AVNation’s Tim Albright highlights the AtlasIED story, which is one of innovation, growth, and taking care of our community
When the team at AtlasIED began talking with me about their new Atmosphere product launch, I was quite humbled to be asked to help. AVNation was able to create a unique experience for both the AtlasIED team, their dealers, the press watching, and curious AV professionals. As we began digging into the details of this project, there was an underlying story that had nothing to do with technology. This is a story of innovation, growth, and taking care of our community.
Samsung bought Harman in November of 2016. In the fall of 2017, Harman Professional let go 650 employees; roughly half of their workforce. These layoffs impacted product managers, salespeople, technical support, and even our own Bradford Benn. The job elimination also cost a number of engineers their livelihood.
At the time, the engineers at Harman created BSS audio DSP (digital signal processors), Crown amplifiers, JBL speakers, and AMX control and video processors. These were a smart group of brains who suddenly had nowhere to go.
John Ivey has been in the process of evolving AtlasIED in recent years. The company has been known for creating airport and transportation communication system. If you have flown within the United States, there’s a 90-percent chance you have heard an AtlasIED system. Throughout the world, the company has a 50-percent market share. Now Ivey has set his sights on creating solutions for the commercial audiovisual market.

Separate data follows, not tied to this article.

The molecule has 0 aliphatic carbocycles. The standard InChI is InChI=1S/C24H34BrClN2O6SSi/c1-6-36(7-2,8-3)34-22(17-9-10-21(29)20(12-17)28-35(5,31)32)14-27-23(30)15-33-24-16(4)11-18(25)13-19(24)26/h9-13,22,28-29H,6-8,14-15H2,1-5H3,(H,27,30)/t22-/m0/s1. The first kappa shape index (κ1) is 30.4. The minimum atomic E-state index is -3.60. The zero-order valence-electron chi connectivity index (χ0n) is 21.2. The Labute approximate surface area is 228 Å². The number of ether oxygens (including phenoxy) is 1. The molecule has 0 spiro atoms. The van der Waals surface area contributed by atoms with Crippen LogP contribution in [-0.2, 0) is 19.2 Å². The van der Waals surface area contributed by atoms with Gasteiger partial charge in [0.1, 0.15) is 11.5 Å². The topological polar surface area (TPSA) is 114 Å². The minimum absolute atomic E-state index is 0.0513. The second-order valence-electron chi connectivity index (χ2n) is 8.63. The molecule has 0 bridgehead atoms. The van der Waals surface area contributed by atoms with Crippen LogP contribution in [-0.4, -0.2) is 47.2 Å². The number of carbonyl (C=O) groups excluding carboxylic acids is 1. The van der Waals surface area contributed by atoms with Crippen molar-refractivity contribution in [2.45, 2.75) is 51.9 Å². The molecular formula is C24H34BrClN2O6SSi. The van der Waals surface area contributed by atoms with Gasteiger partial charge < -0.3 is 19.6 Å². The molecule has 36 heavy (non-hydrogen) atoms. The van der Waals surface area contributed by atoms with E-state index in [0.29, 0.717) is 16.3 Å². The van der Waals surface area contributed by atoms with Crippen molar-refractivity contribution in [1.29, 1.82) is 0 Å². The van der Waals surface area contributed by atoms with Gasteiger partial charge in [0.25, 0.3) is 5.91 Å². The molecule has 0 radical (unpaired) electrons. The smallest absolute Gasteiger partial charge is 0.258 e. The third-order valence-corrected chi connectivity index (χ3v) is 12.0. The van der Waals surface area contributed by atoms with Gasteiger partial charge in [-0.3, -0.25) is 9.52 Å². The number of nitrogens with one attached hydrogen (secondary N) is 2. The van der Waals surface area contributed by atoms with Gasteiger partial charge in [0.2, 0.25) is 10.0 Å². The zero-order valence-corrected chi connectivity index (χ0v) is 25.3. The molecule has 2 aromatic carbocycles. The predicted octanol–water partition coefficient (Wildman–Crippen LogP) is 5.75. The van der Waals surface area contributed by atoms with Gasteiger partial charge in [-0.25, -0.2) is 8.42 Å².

These two stories cross with a gentleman I met through my friend Bradford Benn. Tom Lureman was an engineer with Harman when I met him at ISE 2016. Bradford can be rather loud so anyone else is quiet, comparatively speaking. Tom was even more so. But his quietness disguises his intellect. Lureman is a creative and smart engineer. Bradford had begun having talks with Ivey about joining AtlasIED. Within those talks, Benn introduced Ivey to the Harman family — or, former Harman family. Tom Lureman was one of the first ex-Harman engineers that John Ivey hired. Lureman was out of the Elkhart, Indiana office. There were others there as well who had created an impressive team atmosphere and none had a desire to move. So, Ivey hired the entire team and bought offices in Elkhart to house this brain trust.
The next step is what puts this story above and worthy of writing. Internally, the newly appointed engineer team, and executive management were in conversations about what areas of audio technology to focus on. The Elkhart team mentioned that there was a cache of talented engineers on the market in Salt Lake City, Utah. Salt Lake was the site of Harman’s BSS Audio team. John Ivey hired almost the lot of them. Shortly afterward, AtlasIED’s Salt Lake City office was opened.
In all, John Ivey and the AtlasIED team hired dozens of former Harman employees that had been let go. It was this team that set out with “a blank sheet of paper”, according to Ivey, and crafted Project Apollo. Apollo would eventually be introduced to the world as Atmosphere, a brand new digital audio ecosystem.
Ivey says: “AtlasIED is one of the best places in the AV space to work, we just need to let people know that.” Not only did Ivey put his proverbial money where his mouth is, in doing so, he was able to evolve AtlasIED into a solutions provider and create a new ecosystem for dealers and their clients.